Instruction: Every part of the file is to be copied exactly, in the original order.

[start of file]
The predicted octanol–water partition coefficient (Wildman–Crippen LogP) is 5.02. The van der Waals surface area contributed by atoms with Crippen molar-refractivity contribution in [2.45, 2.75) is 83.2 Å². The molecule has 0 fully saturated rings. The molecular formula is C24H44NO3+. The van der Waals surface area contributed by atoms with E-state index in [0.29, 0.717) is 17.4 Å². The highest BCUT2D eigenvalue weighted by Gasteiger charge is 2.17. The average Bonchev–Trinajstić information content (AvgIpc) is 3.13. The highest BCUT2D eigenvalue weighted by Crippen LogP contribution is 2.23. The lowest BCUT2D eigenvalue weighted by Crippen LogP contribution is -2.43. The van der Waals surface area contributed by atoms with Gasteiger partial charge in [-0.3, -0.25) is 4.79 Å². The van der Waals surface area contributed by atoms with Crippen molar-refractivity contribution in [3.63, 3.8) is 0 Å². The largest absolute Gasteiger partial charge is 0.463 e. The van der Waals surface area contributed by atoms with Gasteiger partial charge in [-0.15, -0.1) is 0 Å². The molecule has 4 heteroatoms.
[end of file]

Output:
The predicted octanol–water partition coefficient (Wildman–Crippen LogP) is 5.02. The van der Waals surface area contributed by atoms with Crippen molar-refractivity contribution in [2.45, 2.75) is 83.2 Å². The molecule has 0 fully saturated rings. The molecular formula is C24H44NO3+. The van der Waals surface area contributed by atoms with E-state index in [0.29, 0.717) is 17.4 Å². The highest BCUT2D eigenvalue weighted by Gasteiger charge is 2.17. The average Bonchev–Trinajstić information content (AvgIpc) is 3.13. The highest BCUT2D eigenvalue weighted by Crippen LogP contribution is 2.23. The lowest BCUT2D eigenvalue weighted by Crippen LogP contribution is -2.43. The van der Waals surface area contributed by atoms with Gasteiger partial charge in [-0.3, -0.25) is 4.79 Å². The van der Waals surface area contributed by atoms with Crippen molar-refractivity contribution in [3.63, 3.8) is 0 Å². The largest absolute Gasteiger partial charge is 0.463 e. The van der Waals surface area contributed by atoms with Gasteiger partial charge in [-0.15, -0.1) is 0 Å². The molecule has 4 heteroatoms.